A*Star says Singapore has a ready pool of researchers, with platform technologies that can be applied to aerospace needs.

Professor Chong Tow Chong, Executive Director, Science and Engineering Research Council, A*Star, said, "Although we talk about aerospace, but aerospace technologies come from manufacturing, come from materials, and of course, in the future, will be more (of a) infocomm type of thing.

"Over the years, we already have these generic platform technologies built up within our research institutes. These are platform technologies. The key is how we apply these platform technologies in different industries. It is not that we start from zero."

Mr Adams added, "What we will be able to do here in Singapore is unique. There are capabilities at A*Star that are very very good in the materials area, in the information and communications area. And we consider them world-class in those areas."

Observers say the outreach will also help Boeing understand its customers in Asia better.

The three-year deal with A*Star will be Boeing's second collaboration in the Asia Pacific, after Australia.

Boeing already has 14 such partnerships worldwide.

No financial details of the deal were given - but both parties say the spin-offs are tangible.

Professor Chong said, "When we develop these technologies, relating to, let's say, new aircraft, new materials, new monitoring, new technologies...We can actually transfer this to our local industry. That in turn will conduct the repair, maintenance and overhaul of aircraft. In that sense, we transfer this technology to our local industry. And they can be competitive, and engage with the airlines."

Singapore's aerospace industry is a significant contributor to the economy.

It employs 13,000 workers in some 100 companies, with wide-ranging operations from aircraft and engine repair and overhaul to avionics and wireless communications.

Annual output amounts to more than S$4 billion. - CNA/ms

Copyright © 2005 MCN International Pte Ltd
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Old October 22nd, 2005, 12:46 AM   #554
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Quote:
Originally Posted by babystan03
Business Times - 20 Oct 2005

Changi airport's passenger traffic up almost 9% in Sept


SINGAPORE - Changi airport handled 2.65 million passengers in September, up 8.7 per cent over the same month last year with the rise due partly to the school holidays, the airport operator said on Thursday.

'The demand for air travel increased during the weekends before as well as after the school holidays between Sept 5 and Sept 10,' the Civil Aviation Authority of Singapore said in a statement.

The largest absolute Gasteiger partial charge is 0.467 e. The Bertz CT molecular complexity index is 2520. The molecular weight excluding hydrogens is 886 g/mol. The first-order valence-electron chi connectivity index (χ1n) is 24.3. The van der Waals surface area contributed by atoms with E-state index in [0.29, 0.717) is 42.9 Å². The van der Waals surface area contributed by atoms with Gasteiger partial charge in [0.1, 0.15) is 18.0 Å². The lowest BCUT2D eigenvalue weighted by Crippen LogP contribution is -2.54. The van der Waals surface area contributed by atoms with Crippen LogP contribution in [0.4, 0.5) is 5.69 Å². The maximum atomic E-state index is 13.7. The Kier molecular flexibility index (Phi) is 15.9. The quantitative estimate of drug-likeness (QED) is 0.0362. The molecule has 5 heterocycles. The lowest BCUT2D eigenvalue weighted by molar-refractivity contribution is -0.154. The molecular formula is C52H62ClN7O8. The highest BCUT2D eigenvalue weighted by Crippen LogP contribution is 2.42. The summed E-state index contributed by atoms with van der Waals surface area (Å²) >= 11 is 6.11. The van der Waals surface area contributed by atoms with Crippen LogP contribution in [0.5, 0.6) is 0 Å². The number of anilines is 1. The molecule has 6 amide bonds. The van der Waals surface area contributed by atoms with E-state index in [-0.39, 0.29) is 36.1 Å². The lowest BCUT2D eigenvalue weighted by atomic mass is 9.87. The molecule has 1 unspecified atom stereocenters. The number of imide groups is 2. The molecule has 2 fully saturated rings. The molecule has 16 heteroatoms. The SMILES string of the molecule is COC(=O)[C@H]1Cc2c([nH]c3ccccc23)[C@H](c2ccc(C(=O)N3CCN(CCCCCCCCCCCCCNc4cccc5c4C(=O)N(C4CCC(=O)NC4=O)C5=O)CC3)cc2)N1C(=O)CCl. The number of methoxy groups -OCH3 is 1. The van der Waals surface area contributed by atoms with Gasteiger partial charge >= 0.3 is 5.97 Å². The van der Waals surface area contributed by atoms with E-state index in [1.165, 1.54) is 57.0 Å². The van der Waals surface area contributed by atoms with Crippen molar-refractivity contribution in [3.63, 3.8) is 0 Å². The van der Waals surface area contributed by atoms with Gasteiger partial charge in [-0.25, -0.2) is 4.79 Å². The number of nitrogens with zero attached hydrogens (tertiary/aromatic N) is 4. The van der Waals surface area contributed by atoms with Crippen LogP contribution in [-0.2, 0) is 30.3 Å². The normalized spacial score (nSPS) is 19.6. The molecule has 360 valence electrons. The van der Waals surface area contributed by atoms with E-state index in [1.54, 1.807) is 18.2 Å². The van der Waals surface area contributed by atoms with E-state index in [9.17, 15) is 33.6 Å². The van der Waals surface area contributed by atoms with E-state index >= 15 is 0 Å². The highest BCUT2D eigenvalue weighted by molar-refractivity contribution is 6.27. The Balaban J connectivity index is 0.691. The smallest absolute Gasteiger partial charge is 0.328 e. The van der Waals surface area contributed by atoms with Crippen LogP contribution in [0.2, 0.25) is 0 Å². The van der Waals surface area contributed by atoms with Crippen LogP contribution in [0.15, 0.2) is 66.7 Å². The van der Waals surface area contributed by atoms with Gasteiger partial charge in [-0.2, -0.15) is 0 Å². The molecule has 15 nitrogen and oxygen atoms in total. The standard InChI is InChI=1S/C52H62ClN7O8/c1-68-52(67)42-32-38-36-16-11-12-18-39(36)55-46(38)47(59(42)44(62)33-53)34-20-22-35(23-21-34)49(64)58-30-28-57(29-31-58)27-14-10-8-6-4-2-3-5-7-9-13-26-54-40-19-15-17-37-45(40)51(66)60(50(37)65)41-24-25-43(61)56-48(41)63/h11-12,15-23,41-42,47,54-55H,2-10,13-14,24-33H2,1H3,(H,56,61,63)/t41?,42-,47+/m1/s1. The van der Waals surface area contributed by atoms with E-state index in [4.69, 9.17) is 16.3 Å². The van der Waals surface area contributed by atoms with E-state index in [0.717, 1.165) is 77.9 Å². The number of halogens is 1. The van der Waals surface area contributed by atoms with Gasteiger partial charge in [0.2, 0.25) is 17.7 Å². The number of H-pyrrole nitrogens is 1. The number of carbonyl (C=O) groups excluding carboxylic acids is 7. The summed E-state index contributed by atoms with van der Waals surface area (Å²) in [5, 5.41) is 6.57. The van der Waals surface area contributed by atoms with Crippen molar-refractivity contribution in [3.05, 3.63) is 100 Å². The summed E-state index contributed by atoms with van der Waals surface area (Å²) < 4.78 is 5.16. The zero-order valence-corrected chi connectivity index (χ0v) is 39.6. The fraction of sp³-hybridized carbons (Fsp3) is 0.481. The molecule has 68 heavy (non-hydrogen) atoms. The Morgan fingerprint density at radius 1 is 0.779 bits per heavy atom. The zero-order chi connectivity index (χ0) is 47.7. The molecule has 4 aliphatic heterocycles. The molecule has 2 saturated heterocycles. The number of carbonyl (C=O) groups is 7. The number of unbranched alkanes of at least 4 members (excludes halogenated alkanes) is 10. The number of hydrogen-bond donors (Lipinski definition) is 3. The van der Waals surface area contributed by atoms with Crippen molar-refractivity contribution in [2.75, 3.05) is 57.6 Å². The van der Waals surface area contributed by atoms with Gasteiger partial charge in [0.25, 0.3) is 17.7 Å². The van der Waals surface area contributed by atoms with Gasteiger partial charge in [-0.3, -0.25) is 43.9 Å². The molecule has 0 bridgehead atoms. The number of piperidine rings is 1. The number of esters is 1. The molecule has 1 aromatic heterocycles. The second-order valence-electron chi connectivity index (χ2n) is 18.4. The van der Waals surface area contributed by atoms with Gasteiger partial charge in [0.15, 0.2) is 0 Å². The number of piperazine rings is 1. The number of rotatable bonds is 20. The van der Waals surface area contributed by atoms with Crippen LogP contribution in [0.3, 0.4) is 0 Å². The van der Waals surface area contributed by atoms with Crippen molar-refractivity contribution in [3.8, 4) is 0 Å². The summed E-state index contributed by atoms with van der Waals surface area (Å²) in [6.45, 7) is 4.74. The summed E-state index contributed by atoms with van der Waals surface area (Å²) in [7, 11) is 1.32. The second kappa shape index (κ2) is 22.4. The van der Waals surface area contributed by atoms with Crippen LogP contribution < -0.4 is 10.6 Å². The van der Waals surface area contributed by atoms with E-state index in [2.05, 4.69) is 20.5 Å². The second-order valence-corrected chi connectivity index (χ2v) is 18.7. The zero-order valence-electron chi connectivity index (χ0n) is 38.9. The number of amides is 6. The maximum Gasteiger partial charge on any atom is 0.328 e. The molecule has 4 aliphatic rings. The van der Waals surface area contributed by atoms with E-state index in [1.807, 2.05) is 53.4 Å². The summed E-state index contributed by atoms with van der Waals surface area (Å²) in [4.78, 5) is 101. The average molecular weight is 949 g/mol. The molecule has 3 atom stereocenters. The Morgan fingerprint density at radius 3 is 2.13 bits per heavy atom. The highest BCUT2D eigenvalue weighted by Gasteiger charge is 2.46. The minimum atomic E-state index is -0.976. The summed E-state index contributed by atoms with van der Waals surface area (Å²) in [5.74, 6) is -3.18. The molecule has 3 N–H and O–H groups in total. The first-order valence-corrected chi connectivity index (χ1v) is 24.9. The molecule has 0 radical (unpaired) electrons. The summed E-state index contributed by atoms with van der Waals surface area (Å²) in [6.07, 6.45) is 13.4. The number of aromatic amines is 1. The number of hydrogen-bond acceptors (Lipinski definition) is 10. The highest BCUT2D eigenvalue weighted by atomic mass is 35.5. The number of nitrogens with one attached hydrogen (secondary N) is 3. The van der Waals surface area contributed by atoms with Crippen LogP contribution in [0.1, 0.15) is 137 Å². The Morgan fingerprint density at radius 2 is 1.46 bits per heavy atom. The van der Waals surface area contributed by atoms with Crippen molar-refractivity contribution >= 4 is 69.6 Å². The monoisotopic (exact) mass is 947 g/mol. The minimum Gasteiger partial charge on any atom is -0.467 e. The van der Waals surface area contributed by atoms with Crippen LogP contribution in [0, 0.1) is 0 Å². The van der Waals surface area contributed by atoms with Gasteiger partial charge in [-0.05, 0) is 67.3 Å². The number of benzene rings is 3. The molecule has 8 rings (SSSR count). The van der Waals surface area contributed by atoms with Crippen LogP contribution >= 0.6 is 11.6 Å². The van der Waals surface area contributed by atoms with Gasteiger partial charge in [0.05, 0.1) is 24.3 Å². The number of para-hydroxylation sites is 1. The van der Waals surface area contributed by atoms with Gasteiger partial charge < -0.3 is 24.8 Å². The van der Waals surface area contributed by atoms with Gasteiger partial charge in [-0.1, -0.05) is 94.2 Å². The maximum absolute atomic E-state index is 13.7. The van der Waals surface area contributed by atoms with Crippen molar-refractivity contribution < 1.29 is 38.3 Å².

Total passenger traffic in the nine months to September totalled 23.8 million, representing a 7.5 per cent jump over the same period in 2004, it said.

Airfreight handled by the airport rose an annual 2.8 per cent to 160,000 tonnes bringing overall volumes in the first nine months of the year to 1.34 million tonnes, up 2 per cent from a year ago.

Changi airport is currently served by more than 80 airlines connecting to more than 181 cities worldwide.

Copyright © 2005 Singapore Press Holdings Ltd. All rights reserved.
Interesting...
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Old October 24th, 2005, 08:36 AM   #555
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Hari Raya Decoration at T2

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Old October 24th, 2005, 08:38 AM   #556
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babystan03..do u have any deepavali deco for changi??
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Old October 24th, 2005, 08:40 AM   #557
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Quote:
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babystan03..do u have any deepavali deco for changi??
I saw it.....but forgot to take a picture of it.....
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Old October 25th, 2005, 05:02 AM   #558
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This story was printed from TODAYonline

Changi first non-American airport to take off with this airport security award

Tuesday • October 25, 2005

SECURITY measures at Changi Airport have been given the thumbs-up by Airport Security Report, a United States-based leading publication on airport security.

The Civil Aviation Authority of Singapore (CAAS), which operates and manages Changi Airport, is the first non-American airport to receive the Excellence in Airport Security Award at a major North American aviation event held in Toronto last month.